Highland Park parade shooting victim Stephen Straus ‘tried to live every day to its fullest’

At 88, he was still working as a financial adviser. “He was so smart and so funny,” financial columnist Terry Savage said. “Anyone that had him as a financial adviser was lucky.”

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Financial adviser Stephen Straus, who was killed in the July 4 Highland Park Fourth of July parade massacre.

Financial adviser Stephen Straus, who was killed in the July 4 Highland Park Fourth of July parade massacre, still worked full-time at 88 and “loved life,” his son Peter Straus said.

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At 88, Stephen Straus looked forward to each day.

He worked full-time as a financial adviser and was “the oldest member of the staff” at the Stifel investment firm, according to his son Peter Straus.

Mr. Straus walked to Metra, biked and loved watching the birds and squirrels around his home in Highland Park. He was a frequent visitor to the Art Institute and often attended Friday night concerts by the Chicago Symphony Orchestra. He was quick with a quip, and his favorite movie was “2001: A Space Odyssey.” 

His death in the shooting at the Highland Park Fourth of July parade cut short a man who “loved life and tried to live every day to its fullest,” his son said, “and was generous and kind.”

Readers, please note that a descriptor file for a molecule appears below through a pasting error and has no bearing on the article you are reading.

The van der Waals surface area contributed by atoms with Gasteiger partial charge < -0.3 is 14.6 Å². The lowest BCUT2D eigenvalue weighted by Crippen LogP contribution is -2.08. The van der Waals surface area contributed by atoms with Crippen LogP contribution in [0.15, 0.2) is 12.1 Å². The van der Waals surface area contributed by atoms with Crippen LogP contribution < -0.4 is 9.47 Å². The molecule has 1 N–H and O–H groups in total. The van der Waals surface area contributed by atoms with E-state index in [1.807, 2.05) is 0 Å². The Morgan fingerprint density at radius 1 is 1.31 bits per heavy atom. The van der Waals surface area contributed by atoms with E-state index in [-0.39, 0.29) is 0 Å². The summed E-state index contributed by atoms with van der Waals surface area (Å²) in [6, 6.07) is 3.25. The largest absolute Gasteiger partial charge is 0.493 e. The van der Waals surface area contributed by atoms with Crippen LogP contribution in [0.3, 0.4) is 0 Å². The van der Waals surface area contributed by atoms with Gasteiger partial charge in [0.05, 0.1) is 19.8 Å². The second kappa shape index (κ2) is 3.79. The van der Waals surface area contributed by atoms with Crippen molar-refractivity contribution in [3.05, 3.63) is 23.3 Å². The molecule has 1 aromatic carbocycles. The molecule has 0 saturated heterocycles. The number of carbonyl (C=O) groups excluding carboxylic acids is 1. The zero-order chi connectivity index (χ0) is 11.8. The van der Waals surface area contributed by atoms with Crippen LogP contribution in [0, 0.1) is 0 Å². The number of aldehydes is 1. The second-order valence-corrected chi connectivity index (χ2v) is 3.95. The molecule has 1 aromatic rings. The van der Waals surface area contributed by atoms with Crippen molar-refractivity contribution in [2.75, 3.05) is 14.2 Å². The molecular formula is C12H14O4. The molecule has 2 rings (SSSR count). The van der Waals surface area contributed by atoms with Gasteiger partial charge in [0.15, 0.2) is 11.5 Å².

Mr. Straus grew up on the South Side of Chicago, a grandson of German immigrants. He attended a Hyde Park-area high school and Indiana University in Bloomington, Indiana.

In September, he and his wife Linda, whom he met in Chicago, would have celebrated their 60th wedding anniversary, their son said.

Mr. Straus was a generous and knowledgeable mentor to others, according to financial columnist Terry Savage, who said he was helpful with advice when she was starting out as a stockbroker. 

“He was so smart and so funny,” Savage said. “Anyone that had him as a financial adviser was lucky. He was current and witty and always had a pithy comment about the stock market.

“He was in the business of giving financial advice for over 50 years, and he hadn’t lost a step,” she said. “He was wise, and he had perspective, and he was calm in times of panic.”

Mr. Straus also is survived by his son Jonathan, brother Larry and four grandchildren.

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